The Washington Post headline overstates and in some ways contradicts the gist of the article.

Republicans who voted for tax increases are likely to face primary challenges from anti-tax candidates. Winners could then enter a general election unsure whether the whole party was behind them.
In effect, some politicians and observers say, there could be three parties in Virginia: Democrats, Republicans and anti-tax Republicans….
The centrist Democratic Leadership Council declared “an astounding political victory for New Democrat Gov. Mark Warner” and suggested that other party leaders study his governing style…

[Grover] Norquist … blamed the loss in Virginia on a “total lack of leadership….”

If [Democrats] can avoid being labeled pro-taxes, they can run as the protectors of education, health care, public safety and other core state services.

“Without us, we wouldn’t have come up with a budget,” said Del. Brian J. Moran (Alexandria), chairman of the House Democratic Caucus. “We avoided a government shutdown, we preserved our credit rating, we governed responsibly. The Republican majority has been in disarray, and it’s a demonstration of their inability to govern, and that’s what we’ll run on.”

I’m not convinced that’s enough to run on – and win. In fact, Del. Terry Kilgore (R-Gate City), who voted against the tax hike and car tax cap, previewed what could be the right’s platform for ‘05

“I took my stand. And I think those of us who took our stand, we were able to at least reduce the tax load on the citizens of the commonwealth from what it might have been otherwise. The Senate started out at $3.8 billion (in increased tax revenues), and now they’re down to $1.2 billion or thereabouts,” he said Wednesday.

“By taking a principled stand we were able to protect the citizens from an even bigger tax load. So I’ll not say we totally lost. But compromises have to occur, and I look forward to working with the (Southwest Virginia) delegation on all these other issues we’ve got to work on for Southwest Virginia.”

And conservatives can succeed if Democrats decide to sit on their laurels as “the party that can govern.” What will be imperative in the 18 months before all delegates run for re-election is for Democrats to 1/prove that the state government will successfully manage the new monies, 2/admit this isn’t nirvana; there are still needs that must be addressed, and 3/show they have a couple of ideas of how to save taxpayers money.

While many in the House have abandoned their anti-tax philosophy, the Assembly has yet to depart from its big-spending creed. The legislature failed to take steps to avert the next shortfall, which almost certainly will occur the next time the economy slows, even with the tax hikes. If the House cannot insist on keeping tax increases to a moderate level below $1 billion, then at the least it should insist on socking away a significant portion of the new revenue in the rainy-day fund. Having caved on taxes, it also should insist on some form of quid pro quo on the spending side of the ledger – namely, a constitutional amendment holding future spending increases to some factor of population growth plus inflation. If it does not, then the Assembly’s terminal case of dollarhea will produce more “shortfalls” in the coming years.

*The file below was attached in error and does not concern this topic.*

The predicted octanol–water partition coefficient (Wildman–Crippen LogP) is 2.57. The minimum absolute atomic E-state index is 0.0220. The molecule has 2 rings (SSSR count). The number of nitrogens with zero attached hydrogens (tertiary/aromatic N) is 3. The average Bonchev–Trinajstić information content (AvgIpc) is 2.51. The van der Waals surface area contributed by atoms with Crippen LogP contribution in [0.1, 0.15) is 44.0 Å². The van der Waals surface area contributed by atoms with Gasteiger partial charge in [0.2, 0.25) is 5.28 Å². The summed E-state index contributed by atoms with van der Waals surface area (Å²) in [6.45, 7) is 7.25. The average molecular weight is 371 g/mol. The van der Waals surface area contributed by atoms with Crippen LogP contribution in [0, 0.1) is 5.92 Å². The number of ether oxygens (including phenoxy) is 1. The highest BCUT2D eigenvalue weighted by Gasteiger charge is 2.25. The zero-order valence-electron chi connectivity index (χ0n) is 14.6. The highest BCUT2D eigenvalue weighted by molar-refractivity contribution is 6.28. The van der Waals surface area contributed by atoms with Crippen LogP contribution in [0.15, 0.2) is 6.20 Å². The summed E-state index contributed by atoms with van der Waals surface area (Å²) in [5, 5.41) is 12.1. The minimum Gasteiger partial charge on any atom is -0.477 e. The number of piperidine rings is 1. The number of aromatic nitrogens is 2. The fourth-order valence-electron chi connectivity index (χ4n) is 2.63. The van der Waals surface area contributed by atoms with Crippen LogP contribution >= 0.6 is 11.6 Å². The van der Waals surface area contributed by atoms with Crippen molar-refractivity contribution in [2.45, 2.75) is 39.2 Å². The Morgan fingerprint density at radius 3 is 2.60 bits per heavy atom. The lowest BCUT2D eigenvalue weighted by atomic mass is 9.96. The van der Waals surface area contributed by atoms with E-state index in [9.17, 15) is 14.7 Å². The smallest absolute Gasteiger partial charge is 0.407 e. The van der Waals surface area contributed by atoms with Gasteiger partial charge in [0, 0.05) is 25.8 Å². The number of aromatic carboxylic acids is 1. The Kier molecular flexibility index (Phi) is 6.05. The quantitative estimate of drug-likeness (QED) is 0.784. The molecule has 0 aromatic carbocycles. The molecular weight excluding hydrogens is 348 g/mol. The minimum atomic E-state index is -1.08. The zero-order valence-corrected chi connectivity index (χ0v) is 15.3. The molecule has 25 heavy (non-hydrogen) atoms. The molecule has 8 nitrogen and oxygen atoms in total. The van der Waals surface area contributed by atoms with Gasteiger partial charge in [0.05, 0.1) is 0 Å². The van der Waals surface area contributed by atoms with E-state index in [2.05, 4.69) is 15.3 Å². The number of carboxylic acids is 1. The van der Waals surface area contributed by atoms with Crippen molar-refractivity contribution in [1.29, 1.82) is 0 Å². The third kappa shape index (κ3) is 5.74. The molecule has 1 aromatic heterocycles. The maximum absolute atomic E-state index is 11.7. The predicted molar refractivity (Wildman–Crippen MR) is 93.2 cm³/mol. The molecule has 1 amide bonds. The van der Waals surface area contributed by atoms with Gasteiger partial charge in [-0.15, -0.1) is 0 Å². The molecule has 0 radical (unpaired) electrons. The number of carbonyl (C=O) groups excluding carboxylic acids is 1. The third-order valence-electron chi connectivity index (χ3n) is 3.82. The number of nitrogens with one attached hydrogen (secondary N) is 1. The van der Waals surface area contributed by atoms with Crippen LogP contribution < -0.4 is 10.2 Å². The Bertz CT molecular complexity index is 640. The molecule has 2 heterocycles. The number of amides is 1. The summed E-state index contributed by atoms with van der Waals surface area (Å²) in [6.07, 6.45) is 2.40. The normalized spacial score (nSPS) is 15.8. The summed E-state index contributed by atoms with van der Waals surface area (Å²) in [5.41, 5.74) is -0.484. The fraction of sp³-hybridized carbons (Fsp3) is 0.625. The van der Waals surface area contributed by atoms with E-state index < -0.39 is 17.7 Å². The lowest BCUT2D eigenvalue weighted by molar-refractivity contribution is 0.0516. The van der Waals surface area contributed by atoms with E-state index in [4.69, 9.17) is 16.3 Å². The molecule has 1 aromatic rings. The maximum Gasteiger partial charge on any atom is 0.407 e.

[The tax bill] does not overhaul the state’s tax structure to make tax burdens measurably fairer; it does not raise the top income tax bracket; it keeps the state’s cigarette tax far lower than it could be. It generates no substantive funds for much-needed road improvements. Though the legislation closes some loopholes that allow corporations to shift their profits out of the state tax-free, it leaves exemptions and other escape hatches.

The tax plan approved Tuesday by the Virginia General Assembly is called “tax reform” by its proponents, “tax increases” by its opponents.

In fact, the plan is neither.

Reform? The slightly progressive state income tax is made slightly more so – but the regressive state sales tax is expanded and raised by half a cent.

Increases? As a percentage of personal income, taxation in Virginia will still be significantly lower than just 10 years ago and will still be lower than in most other states.

In fact, the plan is damage control.

The passage of the tax increases throws the politics of the ’05 political campaign in Virginia into a netherworld where Republicans can’t promise to hold the line on taxes and Democrats can’t say the sky is falling.

Therefore, what is called for is a rational debate on where we go from here and how. Of course, “rational debate” shouldn’t even be on the same page (or blog) with the words “political campaign.”

But those of us about to charge the next windmill never say never.

Speaking of politics.

“Taxes suck the lifeblood out of families, businesses and our economy’s growth,” [Del. Joe May (R-Loudoun) said April 12 when he announced he was seeking the Republican nomination for lieutenant governor next year.

Yesterday, Mr. May, who has not signed the anti-tax pledge, said he voted in favor of the tax increases because it was necessary to end the stalemate.

“I am still very much opposed to taxes, but in this case I’m more opposed to failing to achieve a budget,” he said. “I felt if we didn’t do it [Tuesday] it wasn’t going to get done.”

Or maybe this was the reason.

There may be a sine die vote tomorrow.

The Hampton Roads Daily Press weighs in on local races.